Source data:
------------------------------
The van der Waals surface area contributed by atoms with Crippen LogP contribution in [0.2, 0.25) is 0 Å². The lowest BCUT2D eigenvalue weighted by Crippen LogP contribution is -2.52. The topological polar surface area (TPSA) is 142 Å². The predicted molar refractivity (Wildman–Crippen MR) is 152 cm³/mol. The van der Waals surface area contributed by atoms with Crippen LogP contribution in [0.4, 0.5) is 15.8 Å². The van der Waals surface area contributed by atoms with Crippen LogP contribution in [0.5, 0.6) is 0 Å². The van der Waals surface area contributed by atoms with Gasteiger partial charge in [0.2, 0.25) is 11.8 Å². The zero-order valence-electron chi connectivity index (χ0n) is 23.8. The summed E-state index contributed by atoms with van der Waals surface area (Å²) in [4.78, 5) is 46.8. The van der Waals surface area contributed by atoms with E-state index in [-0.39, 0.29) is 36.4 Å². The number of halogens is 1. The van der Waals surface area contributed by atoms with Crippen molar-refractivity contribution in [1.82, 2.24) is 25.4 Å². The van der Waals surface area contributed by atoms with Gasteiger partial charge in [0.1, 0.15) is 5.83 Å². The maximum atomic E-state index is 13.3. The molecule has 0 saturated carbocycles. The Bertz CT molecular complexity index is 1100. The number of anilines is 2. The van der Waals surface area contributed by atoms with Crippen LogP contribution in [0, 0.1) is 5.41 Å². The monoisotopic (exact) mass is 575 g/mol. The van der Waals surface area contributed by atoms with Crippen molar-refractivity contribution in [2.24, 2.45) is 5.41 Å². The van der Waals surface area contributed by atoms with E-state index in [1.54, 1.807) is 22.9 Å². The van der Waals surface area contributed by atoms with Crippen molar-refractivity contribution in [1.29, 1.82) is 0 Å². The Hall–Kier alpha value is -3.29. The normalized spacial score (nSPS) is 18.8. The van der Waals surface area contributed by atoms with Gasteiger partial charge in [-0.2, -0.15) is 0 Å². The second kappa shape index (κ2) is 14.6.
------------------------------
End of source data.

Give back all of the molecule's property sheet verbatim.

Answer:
The van der Waals surface area contributed by atoms with Crippen LogP contribution in [0.2, 0.25) is 0 Å². The lowest BCUT2D eigenvalue weighted by Crippen LogP contribution is -2.52. The topological polar surface area (TPSA) is 142 Å². The predicted molar refractivity (Wildman–Crippen MR) is 152 cm³/mol. The van der Waals surface area contributed by atoms with Crippen LogP contribution in [0.4, 0.5) is 15.8 Å². The van der Waals surface area contributed by atoms with Crippen LogP contribution in [0.5, 0.6) is 0 Å². The van der Waals surface area contributed by atoms with Gasteiger partial charge in [0.2, 0.25) is 11.8 Å². The zero-order valence-electron chi connectivity index (χ0n) is 23.8. The summed E-state index contributed by atoms with van der Waals surface area (Å²) in [4.78, 5) is 46.8. The van der Waals surface area contributed by atoms with E-state index in [-0.39, 0.29) is 36.4 Å². The number of halogens is 1. The van der Waals surface area contributed by atoms with Crippen molar-refractivity contribution in [1.82, 2.24) is 25.4 Å². The van der Waals surface area contributed by atoms with Gasteiger partial charge in [0.1, 0.15) is 5.83 Å². The maximum atomic E-state index is 13.3. The molecule has 0 saturated carbocycles. The Bertz CT molecular complexity index is 1100. The number of anilines is 2. The van der Waals surface area contributed by atoms with Crippen LogP contribution in [0, 0.1) is 5.41 Å². The monoisotopic (exact) mass is 575 g/mol. The van der Waals surface area contributed by atoms with Crippen molar-refractivity contribution in [2.24, 2.45) is 5.41 Å². The van der Waals surface area contributed by atoms with E-state index in [1.54, 1.807) is 22.9 Å². The van der Waals surface area contributed by atoms with Crippen molar-refractivity contribution in [1.29, 1.82) is 0 Å². The Hall–Kier alpha value is -3.29. The normalized spacial score (nSPS) is 18.8. The van der Waals surface area contributed by atoms with Gasteiger partial charge in [-0.2, -0.15) is 0 Å². The second kappa shape index (κ2) is 14.6.